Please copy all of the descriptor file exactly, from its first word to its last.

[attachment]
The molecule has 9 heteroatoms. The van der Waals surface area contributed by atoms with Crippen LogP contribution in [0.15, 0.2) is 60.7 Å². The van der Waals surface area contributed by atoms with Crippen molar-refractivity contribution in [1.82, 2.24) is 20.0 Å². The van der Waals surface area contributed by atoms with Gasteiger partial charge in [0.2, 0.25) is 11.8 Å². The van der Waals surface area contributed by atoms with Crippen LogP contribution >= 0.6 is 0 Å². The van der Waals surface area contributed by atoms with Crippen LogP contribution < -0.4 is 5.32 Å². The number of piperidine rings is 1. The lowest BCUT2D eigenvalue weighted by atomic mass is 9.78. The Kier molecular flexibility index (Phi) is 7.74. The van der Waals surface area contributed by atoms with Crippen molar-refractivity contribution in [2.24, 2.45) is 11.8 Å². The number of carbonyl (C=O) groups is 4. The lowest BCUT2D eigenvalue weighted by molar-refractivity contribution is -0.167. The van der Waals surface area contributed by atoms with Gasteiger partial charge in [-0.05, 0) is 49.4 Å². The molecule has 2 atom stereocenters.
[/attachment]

The molecule has 9 heteroatoms. The van der Waals surface area contributed by atoms with Crippen LogP contribution in [0.15, 0.2) is 60.7 Å². The van der Waals surface area contributed by atoms with Crippen molar-refractivity contribution in [1.82, 2.24) is 20.0 Å². The van der Waals surface area contributed by atoms with Gasteiger partial charge in [0.2, 0.25) is 11.8 Å². The van der Waals surface area contributed by atoms with Crippen LogP contribution >= 0.6 is 0 Å². The van der Waals surface area contributed by atoms with Crippen LogP contribution < -0.4 is 5.32 Å². The number of piperidine rings is 1. The lowest BCUT2D eigenvalue weighted by atomic mass is 9.78. The Kier molecular flexibility index (Phi) is 7.74. The van der Waals surface area contributed by atoms with Crippen molar-refractivity contribution in [2.24, 2.45) is 11.8 Å². The number of carbonyl (C=O) groups is 4. The lowest BCUT2D eigenvalue weighted by molar-refractivity contribution is -0.167. The van der Waals surface area contributed by atoms with Gasteiger partial charge in [-0.05, 0) is 49.4 Å². The molecule has 2 atom stereocenters.